Power relations through vulnerability

Being vulnerable is our human natural state—our essence. Human beings may have sought invulnerability for centuries, but in reality one cannot choose to be vulnerable or not. We may choose to run away from this vulnerability to only immobilize the very foundation of our identities, at great cost to humanity. Indeed, in turning away from vulnerability, we refuse the help of others, when, in life, others are meant to help at every turn of our existence. We also close off our understanding of the grief of others. We are not meant to erect walls and build fortresses. We are not meant to live alone. We cannot become ourselves by ourselves.

This is at the heart of international relations, and yet our international system is built on relations of power rewarding the powerful and burying the vulnerable. The world needs power relations anchored in vulnerability in order to embrace its humanity.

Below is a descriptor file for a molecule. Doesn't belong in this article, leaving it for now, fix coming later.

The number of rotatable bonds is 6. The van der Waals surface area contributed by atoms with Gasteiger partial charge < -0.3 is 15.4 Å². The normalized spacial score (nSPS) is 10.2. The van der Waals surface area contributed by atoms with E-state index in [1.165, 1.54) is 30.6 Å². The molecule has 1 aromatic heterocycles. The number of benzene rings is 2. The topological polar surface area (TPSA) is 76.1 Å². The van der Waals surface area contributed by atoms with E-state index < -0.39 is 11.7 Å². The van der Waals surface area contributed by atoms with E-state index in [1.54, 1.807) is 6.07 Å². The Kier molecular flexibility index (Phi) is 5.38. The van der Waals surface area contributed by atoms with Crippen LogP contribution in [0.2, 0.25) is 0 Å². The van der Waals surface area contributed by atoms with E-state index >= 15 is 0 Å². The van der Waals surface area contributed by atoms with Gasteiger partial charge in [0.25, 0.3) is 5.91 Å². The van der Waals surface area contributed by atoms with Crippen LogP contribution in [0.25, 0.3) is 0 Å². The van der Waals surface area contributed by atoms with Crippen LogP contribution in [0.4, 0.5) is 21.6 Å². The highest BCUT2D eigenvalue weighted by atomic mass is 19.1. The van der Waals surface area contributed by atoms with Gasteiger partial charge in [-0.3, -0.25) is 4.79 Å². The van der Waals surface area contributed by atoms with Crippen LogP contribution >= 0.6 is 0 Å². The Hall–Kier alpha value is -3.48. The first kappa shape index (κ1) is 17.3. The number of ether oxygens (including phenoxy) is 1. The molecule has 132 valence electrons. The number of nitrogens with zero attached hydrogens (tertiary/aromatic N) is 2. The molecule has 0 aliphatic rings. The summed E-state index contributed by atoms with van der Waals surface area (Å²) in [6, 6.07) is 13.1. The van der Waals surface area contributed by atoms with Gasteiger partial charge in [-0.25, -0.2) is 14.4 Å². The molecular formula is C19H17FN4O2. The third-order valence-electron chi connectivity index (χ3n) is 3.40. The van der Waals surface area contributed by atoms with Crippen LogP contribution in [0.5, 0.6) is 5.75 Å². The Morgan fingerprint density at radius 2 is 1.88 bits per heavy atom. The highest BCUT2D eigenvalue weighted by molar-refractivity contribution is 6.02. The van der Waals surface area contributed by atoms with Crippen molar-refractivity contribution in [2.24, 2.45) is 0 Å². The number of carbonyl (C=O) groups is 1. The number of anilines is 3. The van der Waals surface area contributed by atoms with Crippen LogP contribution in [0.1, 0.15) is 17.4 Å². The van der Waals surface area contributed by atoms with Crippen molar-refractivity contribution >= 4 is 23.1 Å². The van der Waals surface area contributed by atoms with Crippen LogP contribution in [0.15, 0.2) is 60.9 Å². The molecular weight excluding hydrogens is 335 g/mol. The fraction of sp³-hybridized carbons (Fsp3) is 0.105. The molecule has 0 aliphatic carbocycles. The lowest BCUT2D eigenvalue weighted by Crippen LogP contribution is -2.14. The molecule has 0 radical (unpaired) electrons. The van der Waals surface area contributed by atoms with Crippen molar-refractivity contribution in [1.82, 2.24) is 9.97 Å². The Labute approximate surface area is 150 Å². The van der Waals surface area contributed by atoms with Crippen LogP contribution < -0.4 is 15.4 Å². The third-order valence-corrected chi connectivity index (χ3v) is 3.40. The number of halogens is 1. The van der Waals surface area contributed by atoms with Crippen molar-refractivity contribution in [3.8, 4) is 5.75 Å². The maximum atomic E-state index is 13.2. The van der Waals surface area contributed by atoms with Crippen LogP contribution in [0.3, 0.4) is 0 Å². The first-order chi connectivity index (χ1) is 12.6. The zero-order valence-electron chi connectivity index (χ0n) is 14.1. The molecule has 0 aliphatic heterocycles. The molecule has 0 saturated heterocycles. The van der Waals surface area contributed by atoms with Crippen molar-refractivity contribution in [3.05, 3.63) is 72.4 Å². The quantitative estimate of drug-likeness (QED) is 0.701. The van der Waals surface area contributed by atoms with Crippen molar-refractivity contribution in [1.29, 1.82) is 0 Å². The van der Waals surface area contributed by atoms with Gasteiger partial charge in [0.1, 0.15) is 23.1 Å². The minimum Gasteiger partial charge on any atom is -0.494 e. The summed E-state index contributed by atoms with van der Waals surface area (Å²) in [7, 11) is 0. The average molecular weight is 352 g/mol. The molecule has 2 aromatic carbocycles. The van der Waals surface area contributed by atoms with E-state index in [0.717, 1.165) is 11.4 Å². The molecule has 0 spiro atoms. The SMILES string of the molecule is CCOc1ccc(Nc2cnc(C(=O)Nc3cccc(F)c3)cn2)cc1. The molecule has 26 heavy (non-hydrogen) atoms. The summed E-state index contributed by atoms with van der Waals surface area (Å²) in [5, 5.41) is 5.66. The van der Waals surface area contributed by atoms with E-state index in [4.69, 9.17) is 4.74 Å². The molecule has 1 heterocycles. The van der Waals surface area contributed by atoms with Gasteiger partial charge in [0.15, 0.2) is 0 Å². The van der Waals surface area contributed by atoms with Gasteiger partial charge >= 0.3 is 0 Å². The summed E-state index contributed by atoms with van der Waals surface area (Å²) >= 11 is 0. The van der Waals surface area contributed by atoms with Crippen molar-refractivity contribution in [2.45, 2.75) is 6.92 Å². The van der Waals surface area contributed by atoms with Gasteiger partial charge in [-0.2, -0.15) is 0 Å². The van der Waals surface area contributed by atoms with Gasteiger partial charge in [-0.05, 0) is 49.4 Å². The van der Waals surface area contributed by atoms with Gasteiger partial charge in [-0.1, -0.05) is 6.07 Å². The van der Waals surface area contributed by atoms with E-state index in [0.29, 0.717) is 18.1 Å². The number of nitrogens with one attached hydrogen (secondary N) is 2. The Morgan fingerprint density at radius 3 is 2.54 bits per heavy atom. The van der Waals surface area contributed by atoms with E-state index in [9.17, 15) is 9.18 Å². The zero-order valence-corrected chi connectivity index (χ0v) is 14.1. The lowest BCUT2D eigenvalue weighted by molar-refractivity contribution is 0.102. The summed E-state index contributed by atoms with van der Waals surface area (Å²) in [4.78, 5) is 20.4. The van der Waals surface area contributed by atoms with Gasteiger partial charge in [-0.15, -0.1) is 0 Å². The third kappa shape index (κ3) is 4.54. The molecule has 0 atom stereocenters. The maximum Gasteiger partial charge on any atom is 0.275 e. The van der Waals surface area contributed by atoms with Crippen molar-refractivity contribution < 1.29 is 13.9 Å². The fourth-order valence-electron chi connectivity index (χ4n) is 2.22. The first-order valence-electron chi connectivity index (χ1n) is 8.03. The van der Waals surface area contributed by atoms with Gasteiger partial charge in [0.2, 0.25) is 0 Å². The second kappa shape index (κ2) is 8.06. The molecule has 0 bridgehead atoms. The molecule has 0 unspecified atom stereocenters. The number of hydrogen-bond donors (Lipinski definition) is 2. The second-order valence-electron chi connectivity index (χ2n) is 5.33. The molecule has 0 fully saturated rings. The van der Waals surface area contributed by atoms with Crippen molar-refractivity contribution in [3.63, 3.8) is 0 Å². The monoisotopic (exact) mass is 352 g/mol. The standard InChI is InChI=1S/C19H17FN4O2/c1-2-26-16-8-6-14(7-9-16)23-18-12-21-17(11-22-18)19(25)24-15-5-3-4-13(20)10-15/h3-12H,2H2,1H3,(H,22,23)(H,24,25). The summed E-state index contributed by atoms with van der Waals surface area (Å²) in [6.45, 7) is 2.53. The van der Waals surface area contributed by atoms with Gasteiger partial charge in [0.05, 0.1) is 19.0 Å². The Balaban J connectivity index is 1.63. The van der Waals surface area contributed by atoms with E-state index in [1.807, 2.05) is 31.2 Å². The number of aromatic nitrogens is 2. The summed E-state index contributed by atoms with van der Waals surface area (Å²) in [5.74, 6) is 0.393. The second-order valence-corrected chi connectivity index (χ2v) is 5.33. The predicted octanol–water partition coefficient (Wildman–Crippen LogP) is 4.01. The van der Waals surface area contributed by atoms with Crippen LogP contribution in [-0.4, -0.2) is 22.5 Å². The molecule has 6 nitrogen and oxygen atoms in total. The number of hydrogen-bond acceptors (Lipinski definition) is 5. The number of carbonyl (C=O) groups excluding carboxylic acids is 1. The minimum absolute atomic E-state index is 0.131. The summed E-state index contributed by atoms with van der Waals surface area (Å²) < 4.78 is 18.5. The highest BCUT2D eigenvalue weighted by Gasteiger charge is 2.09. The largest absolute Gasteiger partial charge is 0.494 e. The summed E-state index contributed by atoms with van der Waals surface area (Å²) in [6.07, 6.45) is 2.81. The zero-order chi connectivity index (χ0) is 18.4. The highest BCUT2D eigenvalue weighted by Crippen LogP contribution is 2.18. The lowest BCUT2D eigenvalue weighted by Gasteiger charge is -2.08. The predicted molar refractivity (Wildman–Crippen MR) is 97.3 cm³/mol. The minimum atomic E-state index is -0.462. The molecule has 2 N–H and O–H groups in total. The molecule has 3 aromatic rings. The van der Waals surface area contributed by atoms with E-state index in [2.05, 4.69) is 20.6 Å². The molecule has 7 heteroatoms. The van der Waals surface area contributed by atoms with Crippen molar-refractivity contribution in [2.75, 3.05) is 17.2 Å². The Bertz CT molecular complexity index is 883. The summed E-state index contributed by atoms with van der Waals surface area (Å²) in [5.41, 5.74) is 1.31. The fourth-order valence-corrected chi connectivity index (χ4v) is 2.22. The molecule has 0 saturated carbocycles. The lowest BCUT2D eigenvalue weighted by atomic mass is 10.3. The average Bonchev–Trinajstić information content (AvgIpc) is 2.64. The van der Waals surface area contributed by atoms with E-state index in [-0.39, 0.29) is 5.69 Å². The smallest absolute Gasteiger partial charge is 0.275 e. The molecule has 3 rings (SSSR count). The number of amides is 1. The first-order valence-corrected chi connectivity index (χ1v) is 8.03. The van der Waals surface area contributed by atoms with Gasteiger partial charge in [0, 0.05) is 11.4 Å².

It takes bold, courageous, even painful steps to bring our vulnerable selves into the world in order to achieve for ourselves, and above all give to others. This is not for the weak, nor the faint hearted. It is a human quest to reclaim our true nature: finding strength in vulnerability.

Devoting much of my professional career to international security, I often pondered the illusory goal of developing alliances against a common enemy or defending ourselves by acquiring the capacities to become the most powerful. Indeed we are only powerful until challenged, and this type of power breeds enemies. Sooner or later we have to confront the illusion of power and reclaim our vulnerability.

I had the good fortune to be able to direct most of my professional efforts towards cooperative security, witnessing the power of relations based on a shared perception of vulnerability against a common challenge. The minute we turn away from this vulnerability to reassert our own illusory strength, we close off our understanding of others, and lock ourselves behind shaky doors and crumbling walls. It will not be long before we realize that we can no more achieve for ourselves and cannot give to others, unless we are prepared to courageously accept for ourselves, and to others, our authentic vulnerability. Let us not forget our human essence and rest our strength on our vulnerabilities.

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